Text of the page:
Wednesday, January 14, 2009

Screen ratios

I was recently asked "So now I've got my widescreen television how come I'm still getting black bars top and bottom on some of my movies?" the answer is "Because they're pains in the fundament"

Okay the normal SD aspect ratio is 4:3 and widescreen is 16:9; for those not mathematically inclined that means for ever 3 units (centimetres, inches, metres, light years) of height there are 4 units of width, or 9 units high and 16 wide for widescreen (no they're not the same as can easily be shown by taken a 4:3 and enlarging it three times to provide a screen 12x9)

If you take a look at the details of any DVDs you'll see the screen ratio - for older TV series this will be 4:3 (or full-screen) some will say 16:9 (widescreen) but others will have 1.85:1 or 2.40:1. to understand what this means compared to 'standard' formats we need to place these on a comparative footing by making them all n:1 so:

4:3 = 1.33:1
16:9 = 1.77:1

So with these formats for every unit of height we need 1.33 or 1.77 units of width in order to display the whole picture. With a widescreen 1080 television we have 1080 pixels (units) of height which means we need 1920 pixels (units) of width in order to display a 16:9 film (1080 multiplied by 1.77 with rounding). With a 1.85:1 movie on the same television if we use the full 1080 height we need 1998 pixels wide, except we only have 1920. A choice has to be made - use the full height and lose 39 pixels from each side, or display the full width and waste 21 pixels top and bottom. For 2.40:1 films this is taken to the extreme where you either lose 336 from each side or waste 140 pixels top and bottom.

This means in percentage terms watching a 2.40:1 film on a widescreen television with full width wastes just over 25% of your screen real estate which is why those bars seem so obvious.

Once everyone's bought a widescreen television and the manufacturers need a new gimmick expect to see 2592x1080 and 1728x720 televisions for sale for full screen display of 2.40:1 films. Actually scrap that the next televisions will be Ultra High Definition with 7680x4320 which is, yes, still a 16:9 aspect ratio.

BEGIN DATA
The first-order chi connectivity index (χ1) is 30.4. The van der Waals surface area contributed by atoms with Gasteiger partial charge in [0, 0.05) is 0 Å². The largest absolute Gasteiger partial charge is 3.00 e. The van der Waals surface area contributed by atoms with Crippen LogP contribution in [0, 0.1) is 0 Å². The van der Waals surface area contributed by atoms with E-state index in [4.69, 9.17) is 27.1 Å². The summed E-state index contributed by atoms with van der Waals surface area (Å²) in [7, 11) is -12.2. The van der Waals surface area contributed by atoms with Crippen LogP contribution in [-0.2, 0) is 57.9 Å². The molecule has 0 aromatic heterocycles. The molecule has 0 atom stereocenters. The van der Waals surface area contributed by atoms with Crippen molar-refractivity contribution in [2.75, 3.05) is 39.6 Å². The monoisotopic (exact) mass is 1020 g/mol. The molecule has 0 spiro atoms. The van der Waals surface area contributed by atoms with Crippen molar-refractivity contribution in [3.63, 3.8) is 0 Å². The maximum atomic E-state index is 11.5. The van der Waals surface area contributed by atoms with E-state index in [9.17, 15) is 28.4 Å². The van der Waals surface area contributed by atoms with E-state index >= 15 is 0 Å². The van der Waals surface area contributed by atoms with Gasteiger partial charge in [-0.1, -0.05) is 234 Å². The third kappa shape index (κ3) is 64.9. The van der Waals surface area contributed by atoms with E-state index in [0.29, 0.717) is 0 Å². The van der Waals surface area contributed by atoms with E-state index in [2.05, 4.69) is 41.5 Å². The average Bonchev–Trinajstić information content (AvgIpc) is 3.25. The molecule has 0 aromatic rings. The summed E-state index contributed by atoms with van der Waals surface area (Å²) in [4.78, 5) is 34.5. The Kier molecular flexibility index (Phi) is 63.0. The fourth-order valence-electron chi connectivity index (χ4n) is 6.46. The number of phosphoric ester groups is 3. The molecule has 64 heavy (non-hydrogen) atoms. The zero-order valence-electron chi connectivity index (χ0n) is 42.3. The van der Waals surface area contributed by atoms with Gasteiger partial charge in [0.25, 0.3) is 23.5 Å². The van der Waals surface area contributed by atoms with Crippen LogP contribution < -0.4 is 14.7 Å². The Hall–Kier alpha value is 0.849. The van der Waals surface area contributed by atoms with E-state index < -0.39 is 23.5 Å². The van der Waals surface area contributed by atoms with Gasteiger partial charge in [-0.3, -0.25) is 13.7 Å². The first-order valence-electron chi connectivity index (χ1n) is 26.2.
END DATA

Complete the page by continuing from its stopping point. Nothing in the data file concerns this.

5 comments:

Orphi said...

Question: Why do they even shoot motion pictures in such strange aspect ratios to start with? Why not just make everything 1:1 aspect? Surely that would be much simpler. What is the supposed benefit of “widescreen” even ment to be?

FlipC said...

From what I understand it's an attempt to mimic the natural range of the human eye. That is if staring straight ahead you mark the extent that you can see you end up with a particular ratio; this got messed up with practical mechanical constraints and what was being used at the time.

At the same time you might as well ask why the UK uses 25 fps and the US uses 30 whereas movies use 24.

Dan H said...

Because the British electricity supply is 50Hz and the US is 60Hz; interlacing makes the framerate half the scan frequency. Before the advent of ultra-cheap quartz crystal oscillators, the only reliable timing signal was the one that comes with your power.

As for film, silent films were shot at different speeds. They were shipped to cinemas with a speed instruction, but the proprietors would show them faster or slower to make the film shorter or longer. The talkies solidified a speed because of the necessity of synchronising the film with the gramophone recording of the soundtrack, and it was set at 24, which happened to be a popular speed at the time and also had technical advantages.

Quite apart from the response of the eye, 1:1 would really box in the action. 20000 Zulu warriors advancing over the African hills would not look quite the same in a square frame. The Godfather talking to all the families would be much less effective if they all had to squash up together to fit in frame. Clint Eastwood wouldn't have the great sense of loneliness riding off into the sunset if you sat there wondering if there was a Little Chef just off the right-hand border.

Life is mostly lived on the flat. The top and bottom of the frame is mostly full of ceiling and floor, or sky and grass. It makes sense to cut it out to make more room for the action. And it means that cinemas don't have to have extraordinarily high ceilings to fit the big screen in.

FlipC said...

Thanks for that Dan, although the first point just pushes the question back to why we use 50Hz and the US 60Hz supplies :-).

Dan H said...

Because American hamsters have shorter back legs and take quicker strides.